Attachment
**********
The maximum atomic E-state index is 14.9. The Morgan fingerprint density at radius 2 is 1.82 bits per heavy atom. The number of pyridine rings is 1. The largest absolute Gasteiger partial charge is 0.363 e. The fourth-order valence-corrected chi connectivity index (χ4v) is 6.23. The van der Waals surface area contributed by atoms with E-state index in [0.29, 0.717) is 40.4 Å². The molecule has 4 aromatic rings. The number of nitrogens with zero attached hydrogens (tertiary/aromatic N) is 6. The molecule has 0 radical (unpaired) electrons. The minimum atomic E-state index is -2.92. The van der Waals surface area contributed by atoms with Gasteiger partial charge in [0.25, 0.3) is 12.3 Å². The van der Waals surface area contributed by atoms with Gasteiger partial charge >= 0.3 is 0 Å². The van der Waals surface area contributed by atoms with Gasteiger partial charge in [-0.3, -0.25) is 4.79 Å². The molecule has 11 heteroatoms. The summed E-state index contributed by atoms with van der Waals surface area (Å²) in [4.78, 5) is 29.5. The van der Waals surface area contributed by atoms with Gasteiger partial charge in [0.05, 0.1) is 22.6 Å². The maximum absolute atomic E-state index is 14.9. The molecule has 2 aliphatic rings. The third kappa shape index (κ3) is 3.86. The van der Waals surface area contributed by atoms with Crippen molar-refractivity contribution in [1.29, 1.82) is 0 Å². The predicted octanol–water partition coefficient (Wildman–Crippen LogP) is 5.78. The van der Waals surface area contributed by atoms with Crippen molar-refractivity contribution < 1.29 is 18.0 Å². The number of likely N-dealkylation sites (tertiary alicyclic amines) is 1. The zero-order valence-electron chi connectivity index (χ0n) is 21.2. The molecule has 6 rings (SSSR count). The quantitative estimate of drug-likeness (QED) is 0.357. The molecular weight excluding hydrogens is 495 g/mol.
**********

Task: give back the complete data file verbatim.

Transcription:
The maximum atomic E-state index is 14.9. The Morgan fingerprint density at radius 2 is 1.82 bits per heavy atom. The number of pyridine rings is 1. The largest absolute Gasteiger partial charge is 0.363 e. The fourth-order valence-corrected chi connectivity index (χ4v) is 6.23. The van der Waals surface area contributed by atoms with E-state index in [0.29, 0.717) is 40.4 Å². The molecule has 4 aromatic rings. The number of nitrogens with zero attached hydrogens (tertiary/aromatic N) is 6. The molecule has 0 radical (unpaired) electrons. The minimum atomic E-state index is -2.92. The van der Waals surface area contributed by atoms with Gasteiger partial charge in [0.25, 0.3) is 12.3 Å². The van der Waals surface area contributed by atoms with Gasteiger partial charge >= 0.3 is 0 Å². The van der Waals surface area contributed by atoms with Gasteiger partial charge in [-0.3, -0.25) is 4.79 Å². The molecule has 11 heteroatoms. The summed E-state index contributed by atoms with van der Waals surface area (Å²) in [4.78, 5) is 29.5. The van der Waals surface area contributed by atoms with Gasteiger partial charge in [0.05, 0.1) is 22.6 Å². The maximum absolute atomic E-state index is 14.9. The molecule has 2 aliphatic rings. The third kappa shape index (κ3) is 3.86. The van der Waals surface area contributed by atoms with Crippen molar-refractivity contribution in [1.29, 1.82) is 0 Å². The predicted octanol–water partition coefficient (Wildman–Crippen LogP) is 5.78. The van der Waals surface area contributed by atoms with Crippen molar-refractivity contribution < 1.29 is 18.0 Å². The number of likely N-dealkylation sites (tertiary alicyclic amines) is 1. The zero-order valence-electron chi connectivity index (χ0n) is 21.2. The molecule has 6 rings (SSSR count). The quantitative estimate of drug-likeness (QED) is 0.357. The molecular weight excluding hydrogens is 495 g/mol.